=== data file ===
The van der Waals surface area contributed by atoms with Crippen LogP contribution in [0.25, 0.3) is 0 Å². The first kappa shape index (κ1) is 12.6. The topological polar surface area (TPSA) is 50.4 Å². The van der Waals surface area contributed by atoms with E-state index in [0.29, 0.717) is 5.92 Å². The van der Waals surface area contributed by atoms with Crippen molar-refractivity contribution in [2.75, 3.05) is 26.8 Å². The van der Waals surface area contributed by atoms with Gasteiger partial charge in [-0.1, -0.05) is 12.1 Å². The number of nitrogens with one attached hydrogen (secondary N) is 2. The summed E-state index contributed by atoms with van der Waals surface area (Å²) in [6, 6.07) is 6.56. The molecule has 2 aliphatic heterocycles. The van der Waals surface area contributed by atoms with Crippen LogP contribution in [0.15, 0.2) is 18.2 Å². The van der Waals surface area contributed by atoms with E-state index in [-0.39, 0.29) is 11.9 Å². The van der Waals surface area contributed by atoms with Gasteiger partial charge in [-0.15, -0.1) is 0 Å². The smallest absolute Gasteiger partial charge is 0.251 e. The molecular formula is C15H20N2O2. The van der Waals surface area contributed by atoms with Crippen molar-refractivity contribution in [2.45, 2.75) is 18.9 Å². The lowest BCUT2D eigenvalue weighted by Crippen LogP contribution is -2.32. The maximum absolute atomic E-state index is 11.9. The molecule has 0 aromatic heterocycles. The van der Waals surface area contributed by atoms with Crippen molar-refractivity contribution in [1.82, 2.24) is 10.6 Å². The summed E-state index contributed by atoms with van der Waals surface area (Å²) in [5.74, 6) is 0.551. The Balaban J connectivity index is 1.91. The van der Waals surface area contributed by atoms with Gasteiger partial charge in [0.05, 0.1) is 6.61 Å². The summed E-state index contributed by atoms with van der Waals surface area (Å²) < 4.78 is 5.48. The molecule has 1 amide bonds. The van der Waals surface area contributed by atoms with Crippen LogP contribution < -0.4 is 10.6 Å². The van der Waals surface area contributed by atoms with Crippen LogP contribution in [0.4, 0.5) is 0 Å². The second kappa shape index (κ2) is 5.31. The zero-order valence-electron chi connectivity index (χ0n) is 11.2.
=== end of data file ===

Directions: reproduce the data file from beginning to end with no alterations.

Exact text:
The van der Waals surface area contributed by atoms with Crippen LogP contribution in [0.25, 0.3) is 0 Å². The first kappa shape index (κ1) is 12.6. The topological polar surface area (TPSA) is 50.4 Å². The van der Waals surface area contributed by atoms with E-state index in [0.29, 0.717) is 5.92 Å². The van der Waals surface area contributed by atoms with Crippen molar-refractivity contribution in [2.75, 3.05) is 26.8 Å². The van der Waals surface area contributed by atoms with Gasteiger partial charge in [-0.1, -0.05) is 12.1 Å². The number of nitrogens with one attached hydrogen (secondary N) is 2. The summed E-state index contributed by atoms with van der Waals surface area (Å²) in [6, 6.07) is 6.56. The molecule has 2 aliphatic heterocycles. The van der Waals surface area contributed by atoms with Crippen LogP contribution in [0.15, 0.2) is 18.2 Å². The van der Waals surface area contributed by atoms with E-state index in [-0.39, 0.29) is 11.9 Å². The van der Waals surface area contributed by atoms with Gasteiger partial charge in [-0.15, -0.1) is 0 Å². The smallest absolute Gasteiger partial charge is 0.251 e. The molecular formula is C15H20N2O2. The van der Waals surface area contributed by atoms with Crippen molar-refractivity contribution in [2.45, 2.75) is 18.9 Å². The lowest BCUT2D eigenvalue weighted by Crippen LogP contribution is -2.32. The maximum absolute atomic E-state index is 11.9. The molecule has 0 aromatic heterocycles. The van der Waals surface area contributed by atoms with Crippen molar-refractivity contribution in [1.82, 2.24) is 10.6 Å². The summed E-state index contributed by atoms with van der Waals surface area (Å²) in [5.74, 6) is 0.551. The Balaban J connectivity index is 1.91. The van der Waals surface area contributed by atoms with Gasteiger partial charge in [0.05, 0.1) is 6.61 Å². The summed E-state index contributed by atoms with van der Waals surface area (Å²) < 4.78 is 5.48. The molecule has 1 amide bonds. The van der Waals surface area contributed by atoms with Crippen LogP contribution < -0.4 is 10.6 Å². The van der Waals surface area contributed by atoms with Crippen LogP contribution in [0.4, 0.5) is 0 Å². The second kappa shape index (κ2) is 5.31. The zero-order valence-electron chi connectivity index (χ0n) is 11.2.